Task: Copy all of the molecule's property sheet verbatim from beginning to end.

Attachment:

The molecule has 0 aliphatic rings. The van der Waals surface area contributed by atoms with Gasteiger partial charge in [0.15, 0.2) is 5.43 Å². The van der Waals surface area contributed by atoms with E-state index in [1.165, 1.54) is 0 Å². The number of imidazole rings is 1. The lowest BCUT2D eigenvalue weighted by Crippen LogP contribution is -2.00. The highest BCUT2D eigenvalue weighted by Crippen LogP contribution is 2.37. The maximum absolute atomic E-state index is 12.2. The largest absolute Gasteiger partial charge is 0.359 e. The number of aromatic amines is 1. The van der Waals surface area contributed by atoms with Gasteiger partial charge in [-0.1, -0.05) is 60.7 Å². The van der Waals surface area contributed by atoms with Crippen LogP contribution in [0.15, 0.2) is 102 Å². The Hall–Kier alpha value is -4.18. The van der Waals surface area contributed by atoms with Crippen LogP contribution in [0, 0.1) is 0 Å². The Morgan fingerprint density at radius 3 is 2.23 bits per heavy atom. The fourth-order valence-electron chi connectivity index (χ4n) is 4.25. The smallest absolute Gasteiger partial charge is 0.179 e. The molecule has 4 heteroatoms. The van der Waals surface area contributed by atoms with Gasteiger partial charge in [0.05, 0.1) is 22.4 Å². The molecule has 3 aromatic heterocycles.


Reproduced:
The molecule has 0 aliphatic rings. The van der Waals surface area contributed by atoms with Gasteiger partial charge in [0.15, 0.2) is 5.43 Å². The van der Waals surface area contributed by atoms with E-state index in [1.165, 1.54) is 0 Å². The number of imidazole rings is 1. The lowest BCUT2D eigenvalue weighted by Crippen LogP contribution is -2.00. The highest BCUT2D eigenvalue weighted by Crippen LogP contribution is 2.37. The maximum absolute atomic E-state index is 12.2. The largest absolute Gasteiger partial charge is 0.359 e. The number of aromatic amines is 1. The van der Waals surface area contributed by atoms with Gasteiger partial charge in [-0.1, -0.05) is 60.7 Å². The van der Waals surface area contributed by atoms with Crippen LogP contribution in [0.15, 0.2) is 102 Å². The Hall–Kier alpha value is -4.18. The van der Waals surface area contributed by atoms with Crippen LogP contribution in [0, 0.1) is 0 Å². The Morgan fingerprint density at radius 3 is 2.23 bits per heavy atom. The fourth-order valence-electron chi connectivity index (χ4n) is 4.25. The smallest absolute Gasteiger partial charge is 0.179 e. The molecule has 4 heteroatoms. The van der Waals surface area contributed by atoms with Gasteiger partial charge in [0.05, 0.1) is 22.4 Å². The molecule has 3 aromatic heterocycles.